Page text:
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How to Stop Emotional Eating

Do you overindulge in unhealthful foods when you're happy and celebrating or sad and sulking? There are psychological and physiological reasons to crave comfort food. There are also ways to break the cycle. Learn how to stop binge eating and control your eating habits, even during the most emotional times.

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How Moods Affect Eating Patterns

Many emotions lead to overeating, says dietitian Deborah Kauffmann, RD, LDN, a Maryland-based nutrition counselor for emotional eaters. In fact, 45 percent of emotional eating results from positive emotions, says Brian Wansink, Ph.D., author of Slim by Design: Mindless Eating Solutions for Everyday Life (HarperCollins, 2014). Happy emotional eaters reach for food in an effort to maintain their positive mood, while unhappy emotional eaters seek to achieve a good mood, he says.

Are You Feeding Your Feelings?

Do you turn to food for comfort? To help determine if you're an emotional eater, pay attention to your eating patterns. Do you identify with any of these people?

  • Angry Eater: Joan is furious about how her boss criticized her in front of coworkers. On her way home, Joan hits the drive-through for fries and a shake. She eats them before reaching her driveway.
  • Sad Eater: Lois didn't plan to eat birthday cake at the office party. She told herself to eat just a few bites. Those bites became a whole piece and then another. Now Lois is convinced she'll never be able to stick to a healthful eating plan; she might as well eat whatever she wants. For dinner she eats a large pizza by herself.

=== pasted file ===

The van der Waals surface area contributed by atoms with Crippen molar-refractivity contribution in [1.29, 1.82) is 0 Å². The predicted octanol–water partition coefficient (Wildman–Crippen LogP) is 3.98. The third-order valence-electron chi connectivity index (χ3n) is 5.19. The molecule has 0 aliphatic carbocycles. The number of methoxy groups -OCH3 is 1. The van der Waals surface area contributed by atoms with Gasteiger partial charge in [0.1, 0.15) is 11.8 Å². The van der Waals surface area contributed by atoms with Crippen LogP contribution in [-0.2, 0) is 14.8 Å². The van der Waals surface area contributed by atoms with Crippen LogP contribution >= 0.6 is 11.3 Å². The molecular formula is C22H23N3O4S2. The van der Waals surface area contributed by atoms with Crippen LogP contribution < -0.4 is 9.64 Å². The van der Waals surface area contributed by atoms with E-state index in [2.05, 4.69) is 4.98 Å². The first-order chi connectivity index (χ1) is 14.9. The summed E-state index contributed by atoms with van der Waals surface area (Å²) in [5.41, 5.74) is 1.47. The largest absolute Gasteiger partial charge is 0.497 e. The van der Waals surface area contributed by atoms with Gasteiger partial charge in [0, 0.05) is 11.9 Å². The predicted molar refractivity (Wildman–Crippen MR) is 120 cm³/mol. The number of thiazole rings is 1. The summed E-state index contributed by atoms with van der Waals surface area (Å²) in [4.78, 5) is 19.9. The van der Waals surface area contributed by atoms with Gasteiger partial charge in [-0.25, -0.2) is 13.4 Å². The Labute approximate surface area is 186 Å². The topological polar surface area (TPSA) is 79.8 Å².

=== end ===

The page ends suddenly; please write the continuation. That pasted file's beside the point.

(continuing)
• Lonely Eater: Mark is home alone and feeling lonely. His girlfriend told him they need time apart. Mark turns on the television and eats an entire bag of chips before the 30-minute sitcom is over.
  • Happy Eater: Laura just found out she's getting a promotion at work. She celebrates with her sisters over beers, a bucket of wings, and cheesecake. She's so full, it hurts to get up from the table.

Does Emotional Eating Work?

Not well, the experts say. "Emotional eating is the biggest barrier to weight loss," says Jennifer L. Taitz, Psy.D., a licensed clinical psychologist in New York and Los Angeles and the author of End Emotional Eating (New Harbinger Publications, 2012).

The immediate positive effects of emotional eating may be a distraction, a boost in the brain's feel-good chemicals, more energy, and satisfaction from a fun food. However, just 30 minutes later, emotional eaters tend to rate themselves as feeling more guilty and more dissatisfied with themselves, Wansink says.

And don't forget that unplanned eating often causes a big jump in blood sugar. The consequences are far more dire, warns Kauffmann. Once the distraction and calming effects of eating wear off, toxic emotions of guilt and shame often replace them. The long-term effects include lower self-esteem, a lack of trust in one's body, and intrusive thoughts about food and weight, she says. There is another problem associated with eating to quash negative emotions: "We fail to learn from the wisdom of our emotions when we try to fill ourselves rather than learn from our feelings," Taitz says.

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